He added, “In this case, the provisional voters’ registrations were called into question on election day because their names were not in the Harpers Ferry poll book. However, the evidence presented during the election contest trial established that these four voters were duly registered to vote and were in fact residents of Harpers Ferry; their names were not listed in the Harpers Ferry poll book simply because of an erroneous designation in their residential addresses.”
The lawyers for some of the current council members who challenged the circuit judge’s earlier ruling said they were disappointed but accepting of the ruling.
“Although the outcome wasn’t what we were hoping for, we are proud to stand behind our clients, who took their jobs seriously and did their level-best to follow the law every step of the way,” stated Zak Ritchie, counsel for the petitioners.
Attorney General Patrick Morrisey and Secretary of State Mac Warner had earlier taken the position that technical errors should not be used to deny someone the right to vote.
“I am pleased the Court upheld our state code that says technical errors shall be disregarded and the votes shall be counted. That was clearly the case here where DMV and Post Office blunders led to the technical error,” Warner stated today.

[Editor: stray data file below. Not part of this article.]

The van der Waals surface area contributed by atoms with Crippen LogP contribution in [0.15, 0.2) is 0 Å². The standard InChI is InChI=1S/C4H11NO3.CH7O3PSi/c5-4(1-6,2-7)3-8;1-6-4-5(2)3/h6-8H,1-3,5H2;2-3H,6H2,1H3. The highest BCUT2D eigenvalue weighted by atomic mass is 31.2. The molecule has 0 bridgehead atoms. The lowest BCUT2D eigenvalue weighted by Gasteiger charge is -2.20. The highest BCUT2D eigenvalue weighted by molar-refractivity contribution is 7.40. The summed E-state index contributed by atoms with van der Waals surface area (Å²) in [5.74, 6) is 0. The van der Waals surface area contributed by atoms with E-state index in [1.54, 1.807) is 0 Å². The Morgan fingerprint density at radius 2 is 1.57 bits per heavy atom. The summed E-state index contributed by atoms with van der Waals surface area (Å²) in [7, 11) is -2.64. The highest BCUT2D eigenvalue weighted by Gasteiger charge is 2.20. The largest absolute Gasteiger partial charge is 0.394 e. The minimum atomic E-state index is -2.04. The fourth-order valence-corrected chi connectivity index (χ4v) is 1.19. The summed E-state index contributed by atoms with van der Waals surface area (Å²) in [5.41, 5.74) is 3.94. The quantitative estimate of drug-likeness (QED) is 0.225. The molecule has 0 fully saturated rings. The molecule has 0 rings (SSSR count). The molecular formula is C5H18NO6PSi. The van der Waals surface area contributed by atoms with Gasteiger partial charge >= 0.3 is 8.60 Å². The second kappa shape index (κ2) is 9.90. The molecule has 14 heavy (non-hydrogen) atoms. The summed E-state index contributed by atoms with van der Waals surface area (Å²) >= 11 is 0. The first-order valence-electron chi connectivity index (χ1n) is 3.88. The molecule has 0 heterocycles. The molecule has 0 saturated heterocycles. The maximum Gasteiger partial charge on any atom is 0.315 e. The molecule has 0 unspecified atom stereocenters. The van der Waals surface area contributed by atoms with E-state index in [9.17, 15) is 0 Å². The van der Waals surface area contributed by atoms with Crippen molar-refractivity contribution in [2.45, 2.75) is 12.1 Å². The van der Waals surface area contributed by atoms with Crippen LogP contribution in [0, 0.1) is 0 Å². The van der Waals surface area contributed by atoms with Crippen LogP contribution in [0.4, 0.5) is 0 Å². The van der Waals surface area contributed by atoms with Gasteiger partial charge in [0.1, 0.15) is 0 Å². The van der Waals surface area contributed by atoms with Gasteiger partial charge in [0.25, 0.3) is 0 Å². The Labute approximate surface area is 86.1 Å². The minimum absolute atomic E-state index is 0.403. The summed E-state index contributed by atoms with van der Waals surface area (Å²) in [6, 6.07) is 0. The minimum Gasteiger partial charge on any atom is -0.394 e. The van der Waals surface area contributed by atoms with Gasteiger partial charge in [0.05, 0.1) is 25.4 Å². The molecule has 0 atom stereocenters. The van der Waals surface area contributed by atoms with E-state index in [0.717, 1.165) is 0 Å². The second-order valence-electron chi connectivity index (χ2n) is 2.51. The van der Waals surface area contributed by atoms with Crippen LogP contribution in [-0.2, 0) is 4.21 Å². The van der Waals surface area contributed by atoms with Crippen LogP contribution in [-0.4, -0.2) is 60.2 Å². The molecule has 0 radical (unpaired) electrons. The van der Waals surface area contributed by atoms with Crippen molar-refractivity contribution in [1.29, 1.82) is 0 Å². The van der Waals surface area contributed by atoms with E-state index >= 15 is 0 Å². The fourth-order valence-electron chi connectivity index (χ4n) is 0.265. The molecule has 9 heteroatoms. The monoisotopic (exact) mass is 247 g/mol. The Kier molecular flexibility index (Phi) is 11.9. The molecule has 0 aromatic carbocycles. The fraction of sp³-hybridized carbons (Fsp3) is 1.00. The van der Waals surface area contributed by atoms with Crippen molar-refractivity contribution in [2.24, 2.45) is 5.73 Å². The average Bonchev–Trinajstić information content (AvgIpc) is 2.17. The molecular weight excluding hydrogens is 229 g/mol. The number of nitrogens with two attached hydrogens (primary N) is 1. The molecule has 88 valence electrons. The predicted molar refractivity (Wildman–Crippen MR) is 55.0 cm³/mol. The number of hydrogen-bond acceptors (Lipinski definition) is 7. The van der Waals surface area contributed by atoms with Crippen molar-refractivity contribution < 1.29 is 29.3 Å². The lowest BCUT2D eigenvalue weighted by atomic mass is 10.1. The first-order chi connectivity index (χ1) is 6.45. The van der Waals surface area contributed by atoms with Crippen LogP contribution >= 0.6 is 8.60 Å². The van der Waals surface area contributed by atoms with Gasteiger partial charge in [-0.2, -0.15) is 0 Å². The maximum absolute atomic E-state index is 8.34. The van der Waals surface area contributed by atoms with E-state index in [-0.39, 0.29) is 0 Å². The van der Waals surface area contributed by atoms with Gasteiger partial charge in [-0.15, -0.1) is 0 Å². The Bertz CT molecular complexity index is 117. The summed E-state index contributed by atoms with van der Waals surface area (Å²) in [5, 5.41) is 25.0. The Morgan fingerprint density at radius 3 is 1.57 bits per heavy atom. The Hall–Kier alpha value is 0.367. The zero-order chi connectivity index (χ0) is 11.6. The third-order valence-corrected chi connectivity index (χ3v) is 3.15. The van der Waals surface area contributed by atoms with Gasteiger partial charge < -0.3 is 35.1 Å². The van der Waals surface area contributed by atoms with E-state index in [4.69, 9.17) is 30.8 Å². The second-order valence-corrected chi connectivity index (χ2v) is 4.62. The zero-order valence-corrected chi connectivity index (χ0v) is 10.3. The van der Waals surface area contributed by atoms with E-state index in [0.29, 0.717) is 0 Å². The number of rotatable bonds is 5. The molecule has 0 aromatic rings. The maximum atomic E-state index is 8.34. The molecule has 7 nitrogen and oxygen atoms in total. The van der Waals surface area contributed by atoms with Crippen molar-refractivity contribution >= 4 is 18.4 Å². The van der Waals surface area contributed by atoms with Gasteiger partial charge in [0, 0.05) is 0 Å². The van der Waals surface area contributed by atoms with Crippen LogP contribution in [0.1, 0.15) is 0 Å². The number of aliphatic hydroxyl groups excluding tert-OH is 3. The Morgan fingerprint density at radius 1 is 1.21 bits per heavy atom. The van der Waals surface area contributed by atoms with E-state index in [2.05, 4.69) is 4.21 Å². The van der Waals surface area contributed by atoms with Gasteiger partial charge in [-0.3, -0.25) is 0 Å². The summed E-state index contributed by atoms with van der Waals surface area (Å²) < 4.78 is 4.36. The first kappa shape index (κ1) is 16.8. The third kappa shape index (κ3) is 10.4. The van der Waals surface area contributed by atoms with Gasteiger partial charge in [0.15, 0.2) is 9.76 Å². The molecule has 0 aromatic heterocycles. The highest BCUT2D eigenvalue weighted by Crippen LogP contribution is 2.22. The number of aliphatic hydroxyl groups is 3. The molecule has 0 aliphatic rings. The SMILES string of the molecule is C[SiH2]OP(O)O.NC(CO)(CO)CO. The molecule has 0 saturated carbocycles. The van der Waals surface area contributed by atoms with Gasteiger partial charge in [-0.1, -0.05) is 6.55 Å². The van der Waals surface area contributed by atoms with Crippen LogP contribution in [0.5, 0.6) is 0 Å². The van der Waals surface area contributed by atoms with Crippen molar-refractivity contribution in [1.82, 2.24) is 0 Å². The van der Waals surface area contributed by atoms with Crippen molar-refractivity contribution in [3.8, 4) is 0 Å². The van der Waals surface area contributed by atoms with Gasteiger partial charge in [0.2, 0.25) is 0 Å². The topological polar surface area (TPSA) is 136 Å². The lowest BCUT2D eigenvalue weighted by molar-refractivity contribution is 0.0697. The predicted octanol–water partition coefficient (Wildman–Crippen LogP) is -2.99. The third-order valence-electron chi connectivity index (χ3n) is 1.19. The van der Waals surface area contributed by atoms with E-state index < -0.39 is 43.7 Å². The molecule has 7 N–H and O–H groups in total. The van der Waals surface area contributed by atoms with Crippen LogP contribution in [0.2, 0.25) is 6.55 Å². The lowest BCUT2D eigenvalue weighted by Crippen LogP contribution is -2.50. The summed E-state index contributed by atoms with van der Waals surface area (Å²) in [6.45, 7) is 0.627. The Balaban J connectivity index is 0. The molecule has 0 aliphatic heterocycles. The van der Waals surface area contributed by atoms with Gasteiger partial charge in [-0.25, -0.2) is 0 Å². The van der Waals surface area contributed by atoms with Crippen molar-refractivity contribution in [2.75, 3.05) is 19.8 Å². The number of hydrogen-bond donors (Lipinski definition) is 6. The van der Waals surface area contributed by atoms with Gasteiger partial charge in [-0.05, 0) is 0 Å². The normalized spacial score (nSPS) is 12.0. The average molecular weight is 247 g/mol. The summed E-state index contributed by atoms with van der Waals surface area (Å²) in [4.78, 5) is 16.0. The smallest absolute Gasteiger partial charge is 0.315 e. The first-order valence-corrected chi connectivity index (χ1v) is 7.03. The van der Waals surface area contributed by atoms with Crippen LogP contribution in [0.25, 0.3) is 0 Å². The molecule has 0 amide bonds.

There’s a lot at stake.
Both candidates are viewed as in favor of expediting the Hill Top House project, a longstanding hotel development that has divided the community.
The developers of Hill Top House have said the town of Harpers Ferry isn’t a trustworthy partner, in part because the election remained unsettled.
Members of the town’s current governing majority have said they want to see the project go forward under a zoning overlay district established in 2017 — but they contend the developers of the property want to go beyond that.
Four votes cast last year could now determine what happens next.
Harpers Ferry Mayor Wayne Bishop said no matter how the newly-counted votes shape council, he has a lot on his plate. Bishop said he was working on easements and scopes of work for a variety of development.
“We’ve knee deep in projects here,” Bishop said.
“Regardless of whether there are new people or the present people on Council, there’s a large list of work that needs to be completed.”
Councilman Jay Premack, whose seat is not in doubt, emphasized the need for public trust in an upcoming recount.
“It’s my hope and expectation that will be done in the most transparent way possible to ally any concerns anyone might have,” Premack said in a telephone interview.
Premack has believed the votes should have counted all along and that all the members of council who would be affected by the results should have recused themselves.
“Today’s a great day for democracy and long overdue justice was served for the West Virginia Supreme Court. I applaud the correct decision,” Premack said.
“This hopefully is a first step toward healing the town.”
Story by Brad McElhinny